Despite being raised by a fiercely Anglophile mother, I had never been to Europe before turning 21. So I took things into my own hands. I went to London with my best friend Anna when we turned 22.
The dichotomy between the two of us would have been obvious to more well travelled people. Those people might have said traveling together could be a mistake. Anna had been working for three years; I was just out of college. She had tons of money; I had none. She wanted to visit London in a way I thought suited a more seasoned adult: stay in a nice hotel, go to chic restaurants, and shop at Harrod’s. I wanted to hang out in pubs like the Eagle and Child Pub in Oxford where Tolkein and C.S. Lewis had spent their time talking about writing and difficult issues. I couldn't wait to look for flea markets. The thought of renting bikes and scooting in and out of King’s College thrilled me. We fought about anything we disagreed on before we started finding things to argue about that didn't matter, like the kinds of jam that should be at the breakfast table or why fish and chips is better than sushi.
The second morning, I curtly explained that I was spending one day by myself. I navigated myself over to the train station. It was a gorgeous crisp day, perfect for a train ride through the city and out to Oxford. The train ride felt otherworldly. I had ridden trains before, but this felt different. Everything was new. Everyone seemed to be riding along in my dream. When I stepped off the train and started to walk through the city, I was surprised to find myself crying. At one point I stopped and looked around, taking it all in. the beautiful old buildings. The perfect narrow streets lined with shops that looked like the Christmas village my mother puts up each December. Why hadn't anyone told me?
Finding Oxford, England on my own was like finding a photo in the attic of an old, unknown family member and thinking it was a picture of yourself because you recognized it so intimately. I knew this place. I loved this place. I wandered in and out of stores like Harry Potter in Diagon Alley. It was magic for me. It was a place I understood after years of feeling like I never fit in. Over here was the plaid scarf I had always loved but didn't know how to find. Over there was that book I had read about by Robertson Davies. Also, everyone looked familiar to me. I imagined drinking cup after cup of tea with them planning what we were going to knit.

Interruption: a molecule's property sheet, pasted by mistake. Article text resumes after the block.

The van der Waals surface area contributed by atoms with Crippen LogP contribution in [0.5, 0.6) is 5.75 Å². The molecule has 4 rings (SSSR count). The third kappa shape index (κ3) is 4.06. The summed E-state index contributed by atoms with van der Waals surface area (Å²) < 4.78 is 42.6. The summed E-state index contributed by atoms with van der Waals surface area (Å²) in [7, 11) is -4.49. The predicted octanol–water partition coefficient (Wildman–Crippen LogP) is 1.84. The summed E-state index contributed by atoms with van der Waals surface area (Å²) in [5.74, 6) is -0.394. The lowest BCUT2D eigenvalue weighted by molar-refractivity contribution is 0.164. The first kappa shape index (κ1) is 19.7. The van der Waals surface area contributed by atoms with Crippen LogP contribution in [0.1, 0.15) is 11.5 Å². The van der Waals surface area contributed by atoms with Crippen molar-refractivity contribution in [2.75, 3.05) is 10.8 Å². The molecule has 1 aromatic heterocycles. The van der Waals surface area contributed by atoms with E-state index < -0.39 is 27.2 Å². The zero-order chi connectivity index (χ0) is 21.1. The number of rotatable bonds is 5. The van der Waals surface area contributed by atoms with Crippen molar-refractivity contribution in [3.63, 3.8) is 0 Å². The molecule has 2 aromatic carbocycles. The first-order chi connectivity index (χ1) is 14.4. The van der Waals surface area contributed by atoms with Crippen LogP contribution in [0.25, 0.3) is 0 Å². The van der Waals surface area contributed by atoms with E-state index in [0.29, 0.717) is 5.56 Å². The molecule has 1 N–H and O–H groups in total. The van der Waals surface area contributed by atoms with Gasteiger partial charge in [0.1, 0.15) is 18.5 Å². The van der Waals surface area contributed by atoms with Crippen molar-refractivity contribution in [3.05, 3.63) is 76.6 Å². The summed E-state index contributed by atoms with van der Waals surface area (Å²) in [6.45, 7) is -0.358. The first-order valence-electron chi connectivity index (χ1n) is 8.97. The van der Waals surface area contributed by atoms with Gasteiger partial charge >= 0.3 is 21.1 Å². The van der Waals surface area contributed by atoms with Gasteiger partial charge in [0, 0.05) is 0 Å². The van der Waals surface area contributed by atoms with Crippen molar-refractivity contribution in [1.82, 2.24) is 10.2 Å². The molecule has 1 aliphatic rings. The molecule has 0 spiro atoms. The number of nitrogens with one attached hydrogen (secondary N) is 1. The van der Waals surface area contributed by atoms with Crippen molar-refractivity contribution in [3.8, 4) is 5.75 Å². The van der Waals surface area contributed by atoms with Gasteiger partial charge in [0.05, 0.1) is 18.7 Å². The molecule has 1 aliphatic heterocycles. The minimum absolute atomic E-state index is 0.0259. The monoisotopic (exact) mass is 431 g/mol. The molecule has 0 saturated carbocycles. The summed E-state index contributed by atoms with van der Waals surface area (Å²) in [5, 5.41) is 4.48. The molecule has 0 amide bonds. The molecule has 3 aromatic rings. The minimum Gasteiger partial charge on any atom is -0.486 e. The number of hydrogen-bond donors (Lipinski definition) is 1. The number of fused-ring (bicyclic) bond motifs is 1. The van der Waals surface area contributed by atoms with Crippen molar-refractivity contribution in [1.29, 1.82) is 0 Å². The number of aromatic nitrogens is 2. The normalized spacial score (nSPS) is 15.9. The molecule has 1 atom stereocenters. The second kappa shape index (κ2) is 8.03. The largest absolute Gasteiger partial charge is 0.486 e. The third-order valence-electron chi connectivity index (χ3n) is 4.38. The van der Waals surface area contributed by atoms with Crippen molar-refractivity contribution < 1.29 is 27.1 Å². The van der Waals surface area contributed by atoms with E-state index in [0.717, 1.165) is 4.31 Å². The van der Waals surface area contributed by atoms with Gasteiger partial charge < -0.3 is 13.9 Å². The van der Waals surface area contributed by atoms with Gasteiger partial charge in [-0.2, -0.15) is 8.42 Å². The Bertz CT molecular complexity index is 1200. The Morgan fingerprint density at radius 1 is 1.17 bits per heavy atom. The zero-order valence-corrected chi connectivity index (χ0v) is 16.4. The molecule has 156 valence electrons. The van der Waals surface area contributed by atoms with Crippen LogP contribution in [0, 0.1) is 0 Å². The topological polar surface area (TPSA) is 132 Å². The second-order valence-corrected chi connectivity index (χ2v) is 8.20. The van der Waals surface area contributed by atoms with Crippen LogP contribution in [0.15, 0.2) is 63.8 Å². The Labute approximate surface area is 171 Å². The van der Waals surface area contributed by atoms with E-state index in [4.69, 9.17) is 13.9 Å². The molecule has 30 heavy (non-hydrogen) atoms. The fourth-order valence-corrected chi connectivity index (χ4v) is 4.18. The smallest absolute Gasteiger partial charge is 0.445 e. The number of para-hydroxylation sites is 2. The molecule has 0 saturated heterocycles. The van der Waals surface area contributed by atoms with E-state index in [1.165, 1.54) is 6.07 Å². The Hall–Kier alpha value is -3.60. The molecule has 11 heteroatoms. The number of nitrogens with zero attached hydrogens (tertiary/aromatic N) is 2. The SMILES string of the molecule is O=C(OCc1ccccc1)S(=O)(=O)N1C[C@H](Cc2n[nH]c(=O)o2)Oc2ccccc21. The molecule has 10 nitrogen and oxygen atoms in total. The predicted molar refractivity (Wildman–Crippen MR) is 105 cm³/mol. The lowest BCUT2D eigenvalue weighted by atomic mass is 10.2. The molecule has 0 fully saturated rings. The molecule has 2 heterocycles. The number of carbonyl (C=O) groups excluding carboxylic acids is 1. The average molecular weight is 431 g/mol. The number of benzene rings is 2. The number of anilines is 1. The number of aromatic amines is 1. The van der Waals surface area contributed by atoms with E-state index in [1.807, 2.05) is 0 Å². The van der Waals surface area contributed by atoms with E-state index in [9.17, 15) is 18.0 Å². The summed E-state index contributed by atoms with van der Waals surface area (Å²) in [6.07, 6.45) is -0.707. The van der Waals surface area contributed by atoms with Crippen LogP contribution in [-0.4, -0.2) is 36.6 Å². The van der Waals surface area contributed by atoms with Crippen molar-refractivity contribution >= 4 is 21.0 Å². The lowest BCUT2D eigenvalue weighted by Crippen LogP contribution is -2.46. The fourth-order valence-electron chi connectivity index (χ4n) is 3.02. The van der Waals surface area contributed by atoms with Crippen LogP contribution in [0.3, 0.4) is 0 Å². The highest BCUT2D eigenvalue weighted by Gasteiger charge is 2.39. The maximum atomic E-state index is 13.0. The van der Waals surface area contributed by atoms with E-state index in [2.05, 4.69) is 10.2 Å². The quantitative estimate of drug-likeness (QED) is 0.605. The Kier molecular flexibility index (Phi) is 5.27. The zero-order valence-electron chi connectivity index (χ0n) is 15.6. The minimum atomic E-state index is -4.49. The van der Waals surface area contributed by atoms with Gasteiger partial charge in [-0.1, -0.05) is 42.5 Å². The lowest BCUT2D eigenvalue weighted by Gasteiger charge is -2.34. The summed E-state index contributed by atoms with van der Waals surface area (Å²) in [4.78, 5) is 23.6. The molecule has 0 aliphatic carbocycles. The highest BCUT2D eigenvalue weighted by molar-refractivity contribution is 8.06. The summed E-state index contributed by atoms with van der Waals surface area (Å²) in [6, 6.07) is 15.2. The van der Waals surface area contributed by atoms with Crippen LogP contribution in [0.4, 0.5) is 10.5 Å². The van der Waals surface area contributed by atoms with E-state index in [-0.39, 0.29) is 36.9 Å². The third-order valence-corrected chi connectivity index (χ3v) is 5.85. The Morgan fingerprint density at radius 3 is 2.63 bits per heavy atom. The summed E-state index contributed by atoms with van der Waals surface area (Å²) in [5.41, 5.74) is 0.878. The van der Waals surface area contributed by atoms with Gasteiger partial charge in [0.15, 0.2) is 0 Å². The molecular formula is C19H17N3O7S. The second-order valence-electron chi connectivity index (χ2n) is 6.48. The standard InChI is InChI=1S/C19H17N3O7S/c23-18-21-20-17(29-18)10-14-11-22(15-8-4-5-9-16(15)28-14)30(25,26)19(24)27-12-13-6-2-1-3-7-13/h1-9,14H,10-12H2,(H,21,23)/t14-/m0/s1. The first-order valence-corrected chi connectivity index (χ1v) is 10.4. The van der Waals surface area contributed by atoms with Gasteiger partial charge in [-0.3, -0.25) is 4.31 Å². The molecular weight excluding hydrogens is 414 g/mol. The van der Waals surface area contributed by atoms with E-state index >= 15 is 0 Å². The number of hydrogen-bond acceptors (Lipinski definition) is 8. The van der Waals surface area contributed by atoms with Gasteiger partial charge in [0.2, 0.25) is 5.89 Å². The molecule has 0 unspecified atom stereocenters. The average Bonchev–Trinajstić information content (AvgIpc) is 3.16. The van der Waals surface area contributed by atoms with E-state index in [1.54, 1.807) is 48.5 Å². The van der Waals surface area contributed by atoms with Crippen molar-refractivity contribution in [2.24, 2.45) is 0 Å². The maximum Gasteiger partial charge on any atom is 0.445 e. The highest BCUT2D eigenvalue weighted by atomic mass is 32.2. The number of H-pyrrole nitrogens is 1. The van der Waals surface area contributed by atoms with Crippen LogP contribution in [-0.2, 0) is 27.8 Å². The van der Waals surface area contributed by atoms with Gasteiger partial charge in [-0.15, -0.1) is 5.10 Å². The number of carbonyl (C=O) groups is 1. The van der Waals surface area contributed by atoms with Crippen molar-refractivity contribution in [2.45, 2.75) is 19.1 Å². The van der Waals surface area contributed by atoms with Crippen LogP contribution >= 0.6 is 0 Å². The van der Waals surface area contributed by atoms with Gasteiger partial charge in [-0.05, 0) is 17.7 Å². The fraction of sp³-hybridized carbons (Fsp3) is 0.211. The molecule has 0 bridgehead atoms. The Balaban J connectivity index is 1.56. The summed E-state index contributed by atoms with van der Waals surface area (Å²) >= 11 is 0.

Then, I saw someone out of the corner of my eye who looked too familiar. This one I really knew. Anna had followed me there because she felt badly that she had made me do things I really didn’t want to do. We joined up and made peace. I even showed her some of the treasures I had found and, because she is a true friend, she admired them with the kind of gusto I had wanted them admired.
Later, after a cup of tea that I memorized so I could reenact the experience back home, we went into a used bookstore where I was hit by more nostalgia and longing I hadn't expected in a place I'd never been. The smell stopped me in my tracks. It was paper, and mold, and clean, and rich, and musty. I felt this kind of joy that seemed irrational. I wanted to hug the books in that store. As I looked around, I thought of my apartment at home and wondered if I could line it with books and have teeny tiny vases of flowers all over my old wooden tables and on the window sills. I wanted a fat cat like the bookstore cat, even though I am deathly allergic. I loved it there.
I hadn't yet bought anything in London nor any place else for that matter. It was there in that bookstore, though, that I found a slim green book called The Poet at the Breakfast Table by Oliver Wendell Holmes. It asked me to take it home. It was just one euro which I handed over in exchange. As we walked out onto the streets of Oxford, Anna remarked that she had spent over $1500 since we had arrived in London. "In other news," she said, "My Trip to London and how to spend only1euro plus food by Kimberley." We laughed.
We moved on to the Eagle and Child where we ordered pints and sat at an old table. I loved it there too despite the table of people who referred to us as "those Americans over there" when asking the waitress what we had ordered. I talked with Anna about what life would be like if I lived there, but I knew it was just a visit and within days we were headed home.
Now, when I look at my slim green volume by Oliver Wendell Holmes sitting on my living room bookshelf, I remember that trip when I found myself in the attic of Oxford.